A measure which ultimately proved to be of more importance than the reorganization of these two institutions was the partition of the Habsburg inheritance. One of the most cherished projects of Ferdinand of Aragon had been the creation in northern Italy of a kingdom for the benefit of the younger of his two grandsons, which would have left Charles free to retain his Austrian lands. That scheme had failed; but the younger Ferdinand, especially when he became betrothed to the heiress of Hungary and Bohemia, could not decently remain unendowed while his brother possessed so much; and on April 28, 1521, a contract was ratified transferring to Ferdinand the five Austrian duchies, of Austria, Carinthia, Carniola, Styria, and Tyrol. This grant formed the nucleus of the present so-called Dual Monarchy; it was gradually extended by the transference to Ferdinand of all Charles V’s possessions and claims in Germany, and the success with which the younger brother governed his German subjects made them regret that Ferdinand had not been elected Emperor in 1519 instead of having to wait thirty-seven years for the prize.


Growth of the power of the Princes.


Soon after the conclusion of the Diet of Worms Charles left Germany, which he was not to see again until nine years later; and long before then the attempt of the central government to control the disruptive forces of political and religious separatism had hopelessly broken down. A pathetic interest attaches to the intervening struggles of the Reichsregiment as being the last efforts to create a modern German national State co-extensive with the medieval Empire, a State which would have included not only the present German Empire, but Austria and the Netherlands, and which, stretching from the shores of the Baltic to those of the Adriatic sea, and from the Straits of Dover to the Niemen or the Vistula, would have dominated modern Europe; and a good deal of angry criticism has been directed against the particulars bodies which one after another repudiated the authority of the government and brought its work to nought. But particularism had so completely permeated Germany that the very efforts at unity were themselves tainted with particularist motives; and one reason alike for the favor with which Princes like Frederick of Saxony regarded the Reichisregiment, and for its ultimate failure, was that, with its ostensible unifying purpose, the government combined aims which served the interests of Princes against those of other classes.

The great Princes of the Empire present a double aspect, varying with the point of view from which they are regarded. To Charles they were collectively an oligarchy which threatened to destroy the monarchical principle embodied in the person of the Emperor; but individually and from the point of view of their own dominions they represented a monarchical principle similar to that which gave unity and strength to France, to England, and to Spain, a territorial principle more youthful and more vigorous than the effete Kaisertum. The force of political gravitation had already modified profoundly the internal constitution of the Empire; States like Saxony, Brandenburg, and Bavaria had acquired consistency and weight, and began to exercise an attraction over the numberless molecules of the Empire which the more distant and nebulous luminary of the Kaisertum could not counteract. The petty knight, the cities and towns, found it ever more difficult to resist the encroachments of neighboring Princes; and princely influence over municipal elections and control over municipal finance went on increasing throughout the sixteenth century, till towards its end the former autonomy of all but a select number of cities had well-nigh disappeared. It was not from the Emperor but from the Princes that knights and burgesses feared attacks on their liberties, and their danger threw them into an attitude of hostility to the Reichsregiment, a body by means of which the Princes sought to exercise in their own interests the national power. They could also appeal to the higher motive of imperial unity; the strength of individual Princes meant the weakness of the Emperor, and unity in parts might seem to be fatal to the unity of the whole.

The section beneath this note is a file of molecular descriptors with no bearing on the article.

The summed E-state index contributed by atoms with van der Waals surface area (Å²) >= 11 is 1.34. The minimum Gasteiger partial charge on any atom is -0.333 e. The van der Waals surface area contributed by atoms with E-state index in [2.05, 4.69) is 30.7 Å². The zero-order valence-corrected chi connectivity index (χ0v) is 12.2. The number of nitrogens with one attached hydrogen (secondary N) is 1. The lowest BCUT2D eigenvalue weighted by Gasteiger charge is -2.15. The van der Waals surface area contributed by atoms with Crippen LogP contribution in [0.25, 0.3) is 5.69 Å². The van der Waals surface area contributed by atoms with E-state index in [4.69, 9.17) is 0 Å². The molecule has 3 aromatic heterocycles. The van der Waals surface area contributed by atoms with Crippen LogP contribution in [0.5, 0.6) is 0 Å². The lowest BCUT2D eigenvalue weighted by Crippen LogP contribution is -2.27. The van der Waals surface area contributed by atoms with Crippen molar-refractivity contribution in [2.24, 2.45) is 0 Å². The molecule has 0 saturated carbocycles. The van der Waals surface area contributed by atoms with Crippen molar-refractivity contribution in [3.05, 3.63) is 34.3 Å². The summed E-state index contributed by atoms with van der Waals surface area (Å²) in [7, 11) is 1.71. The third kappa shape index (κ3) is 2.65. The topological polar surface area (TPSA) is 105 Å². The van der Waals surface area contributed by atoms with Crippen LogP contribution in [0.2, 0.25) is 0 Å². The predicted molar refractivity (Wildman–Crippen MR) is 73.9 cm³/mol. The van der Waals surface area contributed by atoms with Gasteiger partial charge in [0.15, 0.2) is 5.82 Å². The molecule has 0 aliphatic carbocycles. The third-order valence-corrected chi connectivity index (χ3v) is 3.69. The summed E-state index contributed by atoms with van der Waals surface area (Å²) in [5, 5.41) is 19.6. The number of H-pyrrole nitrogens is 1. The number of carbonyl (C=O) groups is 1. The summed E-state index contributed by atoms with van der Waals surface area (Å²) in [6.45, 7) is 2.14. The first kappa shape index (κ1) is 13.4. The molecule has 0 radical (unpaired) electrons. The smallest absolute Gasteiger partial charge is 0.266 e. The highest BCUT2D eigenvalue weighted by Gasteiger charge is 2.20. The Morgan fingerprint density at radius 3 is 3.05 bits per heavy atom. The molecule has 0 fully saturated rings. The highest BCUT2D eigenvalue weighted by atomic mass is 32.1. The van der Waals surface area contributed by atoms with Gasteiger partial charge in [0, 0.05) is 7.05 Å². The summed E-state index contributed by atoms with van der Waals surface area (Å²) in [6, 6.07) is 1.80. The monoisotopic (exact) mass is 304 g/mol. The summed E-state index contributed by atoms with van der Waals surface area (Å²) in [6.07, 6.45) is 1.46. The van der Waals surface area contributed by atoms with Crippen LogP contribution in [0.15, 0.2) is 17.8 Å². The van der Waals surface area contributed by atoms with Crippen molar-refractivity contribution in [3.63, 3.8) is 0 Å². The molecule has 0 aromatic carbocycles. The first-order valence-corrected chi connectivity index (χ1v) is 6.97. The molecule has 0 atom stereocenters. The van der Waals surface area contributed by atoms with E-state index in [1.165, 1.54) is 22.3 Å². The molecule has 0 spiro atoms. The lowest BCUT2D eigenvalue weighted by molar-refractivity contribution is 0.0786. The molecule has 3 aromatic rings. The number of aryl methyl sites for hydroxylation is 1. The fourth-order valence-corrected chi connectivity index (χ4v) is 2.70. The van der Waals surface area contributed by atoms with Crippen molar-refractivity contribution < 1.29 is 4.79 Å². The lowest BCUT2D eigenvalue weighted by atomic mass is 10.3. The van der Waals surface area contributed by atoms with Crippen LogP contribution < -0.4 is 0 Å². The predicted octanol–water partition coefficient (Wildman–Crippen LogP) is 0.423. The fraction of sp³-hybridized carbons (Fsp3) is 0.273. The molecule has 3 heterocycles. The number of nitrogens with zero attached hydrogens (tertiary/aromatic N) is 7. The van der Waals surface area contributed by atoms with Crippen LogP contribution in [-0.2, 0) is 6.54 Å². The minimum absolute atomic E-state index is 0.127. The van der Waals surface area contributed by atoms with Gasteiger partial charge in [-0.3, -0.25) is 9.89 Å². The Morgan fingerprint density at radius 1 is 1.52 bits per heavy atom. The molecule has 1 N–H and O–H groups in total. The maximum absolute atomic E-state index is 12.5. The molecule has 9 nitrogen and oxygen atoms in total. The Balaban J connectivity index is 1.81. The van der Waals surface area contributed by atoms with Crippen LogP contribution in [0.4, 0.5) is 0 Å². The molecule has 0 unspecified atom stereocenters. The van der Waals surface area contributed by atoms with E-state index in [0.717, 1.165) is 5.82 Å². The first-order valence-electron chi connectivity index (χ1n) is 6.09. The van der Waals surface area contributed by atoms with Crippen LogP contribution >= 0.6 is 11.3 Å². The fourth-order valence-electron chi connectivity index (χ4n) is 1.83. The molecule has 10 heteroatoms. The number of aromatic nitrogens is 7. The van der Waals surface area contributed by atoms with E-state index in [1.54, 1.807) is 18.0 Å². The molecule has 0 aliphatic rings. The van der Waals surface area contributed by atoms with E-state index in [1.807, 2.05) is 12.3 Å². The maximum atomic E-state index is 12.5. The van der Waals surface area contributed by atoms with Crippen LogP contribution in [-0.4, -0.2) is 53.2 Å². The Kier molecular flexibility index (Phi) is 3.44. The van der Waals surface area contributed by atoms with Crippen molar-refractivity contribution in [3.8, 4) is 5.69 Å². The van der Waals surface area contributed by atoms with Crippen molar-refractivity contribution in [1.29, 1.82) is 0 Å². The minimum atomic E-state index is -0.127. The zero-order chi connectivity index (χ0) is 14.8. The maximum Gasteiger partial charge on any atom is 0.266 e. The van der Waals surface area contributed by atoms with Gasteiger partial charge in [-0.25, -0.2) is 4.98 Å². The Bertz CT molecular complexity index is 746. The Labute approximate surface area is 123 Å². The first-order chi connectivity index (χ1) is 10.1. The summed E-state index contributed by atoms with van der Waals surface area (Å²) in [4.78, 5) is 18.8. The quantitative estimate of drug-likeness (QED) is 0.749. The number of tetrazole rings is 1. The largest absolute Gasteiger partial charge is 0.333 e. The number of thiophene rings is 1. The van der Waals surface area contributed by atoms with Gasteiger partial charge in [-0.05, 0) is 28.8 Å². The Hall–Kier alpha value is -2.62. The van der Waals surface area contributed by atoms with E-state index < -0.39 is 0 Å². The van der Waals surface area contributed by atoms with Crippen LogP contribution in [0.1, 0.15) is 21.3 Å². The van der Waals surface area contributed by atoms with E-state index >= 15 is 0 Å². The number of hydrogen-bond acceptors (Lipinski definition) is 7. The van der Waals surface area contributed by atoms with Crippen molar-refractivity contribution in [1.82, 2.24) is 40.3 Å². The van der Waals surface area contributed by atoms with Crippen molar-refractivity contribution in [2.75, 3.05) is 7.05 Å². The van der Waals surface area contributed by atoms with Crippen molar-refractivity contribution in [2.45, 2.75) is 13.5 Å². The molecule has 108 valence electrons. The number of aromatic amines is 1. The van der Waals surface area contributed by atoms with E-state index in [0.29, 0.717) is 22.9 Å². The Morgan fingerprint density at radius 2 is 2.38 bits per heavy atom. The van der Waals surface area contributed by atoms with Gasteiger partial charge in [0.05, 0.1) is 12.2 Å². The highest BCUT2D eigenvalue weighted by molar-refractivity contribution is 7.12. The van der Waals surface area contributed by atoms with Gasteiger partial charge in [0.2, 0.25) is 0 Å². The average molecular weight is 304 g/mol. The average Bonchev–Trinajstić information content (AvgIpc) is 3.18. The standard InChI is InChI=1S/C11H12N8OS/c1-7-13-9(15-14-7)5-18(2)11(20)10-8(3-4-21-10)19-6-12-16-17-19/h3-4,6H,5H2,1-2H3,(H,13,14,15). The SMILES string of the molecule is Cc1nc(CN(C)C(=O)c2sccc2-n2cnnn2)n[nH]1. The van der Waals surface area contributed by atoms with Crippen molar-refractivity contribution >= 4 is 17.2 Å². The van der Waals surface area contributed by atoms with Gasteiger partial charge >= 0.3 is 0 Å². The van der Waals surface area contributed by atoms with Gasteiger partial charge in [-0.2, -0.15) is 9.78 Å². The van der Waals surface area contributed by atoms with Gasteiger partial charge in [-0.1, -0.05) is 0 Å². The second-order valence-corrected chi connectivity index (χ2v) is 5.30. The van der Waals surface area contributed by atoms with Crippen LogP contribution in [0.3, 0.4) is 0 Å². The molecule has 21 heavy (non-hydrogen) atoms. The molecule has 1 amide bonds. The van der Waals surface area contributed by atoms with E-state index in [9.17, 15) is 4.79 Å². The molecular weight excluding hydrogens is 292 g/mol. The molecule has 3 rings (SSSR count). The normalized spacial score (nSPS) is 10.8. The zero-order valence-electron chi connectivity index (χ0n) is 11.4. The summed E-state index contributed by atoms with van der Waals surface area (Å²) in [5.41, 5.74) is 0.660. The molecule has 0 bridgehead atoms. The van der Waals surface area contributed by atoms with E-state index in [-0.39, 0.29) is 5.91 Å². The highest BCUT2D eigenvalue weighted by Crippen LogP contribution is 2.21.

The Diet of Worms had in fact been a struggle between Emperor and Princes, in which neither had paid much regard to inferior classes, and the spoils were divided exclusively between the two combatants. The knightly order was denied all share in the government of the Empire; they could expect no more consideration than before in their endless disputes over territory with their more powerful neighbors, and the Reichskammergericht with its Roman law they regarded as an insufferable infringement of their own feudal franchises. The cities were not less discontented. They had been refused any representation in the Reichsregiment, subsidies had been voted without their concurrence, and they anticipated with reason fresh taxation which would fall mainly on their shoulders.